The 19/5 is tough, because you have to cram all 2400 calories into a 5 hour window. Typically you would have a big breakfast (1200 calories) at 8 am right after your morning workout and a big lunch (1200) calories right before your feeding window closes at 1pm. You could try to do three 800 calorie meals, but you probably aren't going to be hungry for lunch just 2 hours after an 800 calorie breakfast. Then after 1pm you are fasting the rest of the afternoon, into the evening and all through the night. When you wake the next day you train fasted, having not eaten since 1 pm the previous day, how do you think your energy is going to be? Then after your workout, it's time for breakfast, you just worked out and you haven't eaten since 1pm the day before, do you really think your body is going to want just 1200 calories, or do you think there is a chance you might crave more?

Finally, the 23/1, This is essentially one big meal per day.  I actually know a guy that does this, his name is Big Ray and he's a friend of the family. He wakes up every morning and goes to work driving a truck around town for 10 hours making deliveries. When he finally gets home he is starving, which leads him to binge on 2400+ calories.The he watches TV the rest of the night. He's about 400 pounds and he refuses to sit on plastic chairs at family BBQ's because he's afraid of the embarrassment that would be caused by crushing one of them.  I think Big Ray could really benefit from the 16/8, you think he might be better off if he ate breakfast and packed some healthy meals with him to eat in his truck between deliveries?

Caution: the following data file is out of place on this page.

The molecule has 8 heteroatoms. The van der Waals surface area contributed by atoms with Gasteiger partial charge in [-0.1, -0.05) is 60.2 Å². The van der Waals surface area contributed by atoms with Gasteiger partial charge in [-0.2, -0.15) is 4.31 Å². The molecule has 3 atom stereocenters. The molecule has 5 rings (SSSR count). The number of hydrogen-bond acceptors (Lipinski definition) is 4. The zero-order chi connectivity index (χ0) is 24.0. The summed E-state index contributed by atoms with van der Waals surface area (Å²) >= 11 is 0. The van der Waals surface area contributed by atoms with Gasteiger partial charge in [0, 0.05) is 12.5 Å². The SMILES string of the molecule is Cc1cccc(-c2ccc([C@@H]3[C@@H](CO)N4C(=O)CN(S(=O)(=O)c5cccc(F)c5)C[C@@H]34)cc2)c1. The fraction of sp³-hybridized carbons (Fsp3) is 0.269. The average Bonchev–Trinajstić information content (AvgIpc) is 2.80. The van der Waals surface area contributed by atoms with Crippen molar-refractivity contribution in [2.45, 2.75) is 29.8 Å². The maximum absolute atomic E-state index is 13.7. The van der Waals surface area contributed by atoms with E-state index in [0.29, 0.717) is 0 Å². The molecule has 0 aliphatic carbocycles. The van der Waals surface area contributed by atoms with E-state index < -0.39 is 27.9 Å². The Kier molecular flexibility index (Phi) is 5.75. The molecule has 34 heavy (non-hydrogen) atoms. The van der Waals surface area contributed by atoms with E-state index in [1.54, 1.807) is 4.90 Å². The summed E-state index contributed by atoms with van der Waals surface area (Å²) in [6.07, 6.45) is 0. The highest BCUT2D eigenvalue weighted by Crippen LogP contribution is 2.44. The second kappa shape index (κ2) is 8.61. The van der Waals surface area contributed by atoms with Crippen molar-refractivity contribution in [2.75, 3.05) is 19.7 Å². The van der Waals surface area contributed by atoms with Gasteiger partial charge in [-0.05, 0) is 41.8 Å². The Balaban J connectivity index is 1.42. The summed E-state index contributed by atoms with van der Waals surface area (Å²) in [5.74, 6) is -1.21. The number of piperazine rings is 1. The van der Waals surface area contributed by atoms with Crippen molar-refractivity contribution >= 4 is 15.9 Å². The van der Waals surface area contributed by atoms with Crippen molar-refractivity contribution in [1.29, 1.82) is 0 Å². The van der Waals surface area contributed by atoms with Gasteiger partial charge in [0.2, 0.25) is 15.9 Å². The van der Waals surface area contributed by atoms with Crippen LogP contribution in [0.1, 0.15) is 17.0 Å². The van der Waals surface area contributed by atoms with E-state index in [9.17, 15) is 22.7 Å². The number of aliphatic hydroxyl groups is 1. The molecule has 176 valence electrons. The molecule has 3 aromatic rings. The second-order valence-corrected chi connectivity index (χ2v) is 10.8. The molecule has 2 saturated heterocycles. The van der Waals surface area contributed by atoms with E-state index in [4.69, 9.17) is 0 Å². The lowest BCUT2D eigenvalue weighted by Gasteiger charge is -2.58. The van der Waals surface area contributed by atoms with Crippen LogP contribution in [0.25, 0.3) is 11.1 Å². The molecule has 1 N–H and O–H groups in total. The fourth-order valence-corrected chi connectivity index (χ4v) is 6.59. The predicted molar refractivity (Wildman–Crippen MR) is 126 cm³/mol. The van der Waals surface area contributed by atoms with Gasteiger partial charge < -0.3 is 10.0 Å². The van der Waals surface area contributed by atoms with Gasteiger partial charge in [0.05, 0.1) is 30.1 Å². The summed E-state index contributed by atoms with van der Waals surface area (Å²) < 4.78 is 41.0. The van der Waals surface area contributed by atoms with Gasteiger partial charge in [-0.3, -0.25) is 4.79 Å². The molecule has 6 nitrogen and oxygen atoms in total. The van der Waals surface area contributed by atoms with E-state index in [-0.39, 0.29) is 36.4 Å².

Now I do believe that 19/5 and 23/1 can work for people that are exceptionally dedicated and health conscious and committed to making their intermittent fast work for them. But shouldn't it be easier than that? Shouldn't you get to eat when you're awake? Do you think it's better for your body to be able to count on frequent nourishment instead of exteneded periods of fasting?